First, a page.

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Microsoft moves ahead on XDocs

The software giant is set to unveil more details about the controversial electronic forms software, an addition to the forthcoming Office 11, including a new name.

Microsoft on Monday plans to unveil more details on XDocs, its controversial electronic forms software.

The software giant is set to announce at a conference in San Diego that XDocs will officially be called InfoPath.

Last year, Microsoft unveiled XDocs as a planned addition to Office 11, the forthcoming update to the company's market-dominating, cash-cow productivity suite. Office 11 will rely heavily on Extensible Markup Language (XML), the lingua franca of Web services, to record and display data more flexibly.

Also on Monday, Microsoft will demonstrate InfoPath-created forms used to route data according to the Clinical Document Architecture (CDA) format, a new standard adopted by the health care industry for the electronic exchange of data.

Bobby Moore, a Microsoft product manager, said the CDA demonstration shows how XDocs, now InfoPath, can work with existing data schemas to simplify entry and exchange of information. "You can create a form in XDocs that allows the physician to deliver information," Moore said. "That information turns into XML...and you can share that through various parts of the health care system."

InfoPath will use XML to allow office workers to create electronic forms that will automatically share data with other documents and back-end business systems.

Microsoft is hoping to corner a share of the XML-based content management software market. Market researcher ZapThink, based in Waltham, Mass., estimates the value of the market for XML-based content management software at more than $11 billion by 2008.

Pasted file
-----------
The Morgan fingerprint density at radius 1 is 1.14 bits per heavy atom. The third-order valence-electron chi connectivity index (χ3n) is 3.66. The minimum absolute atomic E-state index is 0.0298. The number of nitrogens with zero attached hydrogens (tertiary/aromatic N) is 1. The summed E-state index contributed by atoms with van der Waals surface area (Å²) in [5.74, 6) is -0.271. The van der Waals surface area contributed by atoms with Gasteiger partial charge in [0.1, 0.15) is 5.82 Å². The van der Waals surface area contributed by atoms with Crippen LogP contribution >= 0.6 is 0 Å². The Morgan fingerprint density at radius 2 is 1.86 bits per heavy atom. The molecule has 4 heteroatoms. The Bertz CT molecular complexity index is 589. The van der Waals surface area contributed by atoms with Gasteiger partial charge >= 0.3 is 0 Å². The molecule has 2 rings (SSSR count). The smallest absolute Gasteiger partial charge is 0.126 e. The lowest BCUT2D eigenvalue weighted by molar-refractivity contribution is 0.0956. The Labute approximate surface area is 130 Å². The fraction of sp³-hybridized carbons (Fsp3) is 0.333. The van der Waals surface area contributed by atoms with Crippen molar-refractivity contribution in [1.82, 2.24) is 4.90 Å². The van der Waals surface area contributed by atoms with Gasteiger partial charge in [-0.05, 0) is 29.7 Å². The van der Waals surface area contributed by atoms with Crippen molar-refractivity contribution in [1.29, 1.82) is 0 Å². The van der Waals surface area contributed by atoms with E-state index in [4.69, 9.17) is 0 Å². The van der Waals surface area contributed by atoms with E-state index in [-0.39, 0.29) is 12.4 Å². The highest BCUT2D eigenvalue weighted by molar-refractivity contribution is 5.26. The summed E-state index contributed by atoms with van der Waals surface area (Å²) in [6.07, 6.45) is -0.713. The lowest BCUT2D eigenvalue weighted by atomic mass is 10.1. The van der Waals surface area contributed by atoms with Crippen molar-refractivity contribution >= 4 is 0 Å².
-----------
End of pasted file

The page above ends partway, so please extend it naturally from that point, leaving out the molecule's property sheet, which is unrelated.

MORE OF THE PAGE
With that badly needed revenue at stake, several software makers are jumping into the fray. Some detractors have charged that Microsoft, with InfoPath, is attempting to use its overwhelming lead in desktop productivity tools to control the burgeoning market.

Microsoft's plans for InfoPath collide to various extents with plans from competing software makers and industry groups.

Software rival Adobe Systems, for instance, has made electronic forms a major piece of its strategy to embed its portable document format more deeply into enterprise systems, prompting fears the two software giants could be headed for a showdown.

InfoPath also runs counter to XForms, an XML-based electronic forms standard being developed by the World Wide Web Consortium, the group charged with setting industry standards for Web functions.

Moore said Microsoft decided to use the Extensible Stylesheet Language Transformations (XSLT) standard--as opposed to XForms--to govern how XML data is presented in InfoPath. Moore said XSLT, which defines how to transform one XML form into another, offered a more flexible way to display data. That's critical in ensuring InfoPath forms can be used by ordinary office workers, he said.

"It lets us display something that's more like a document, something that's more like rich text," he said."

InfoPath is slated to debut by midyear in conjunction with Office 11, Microsoft said.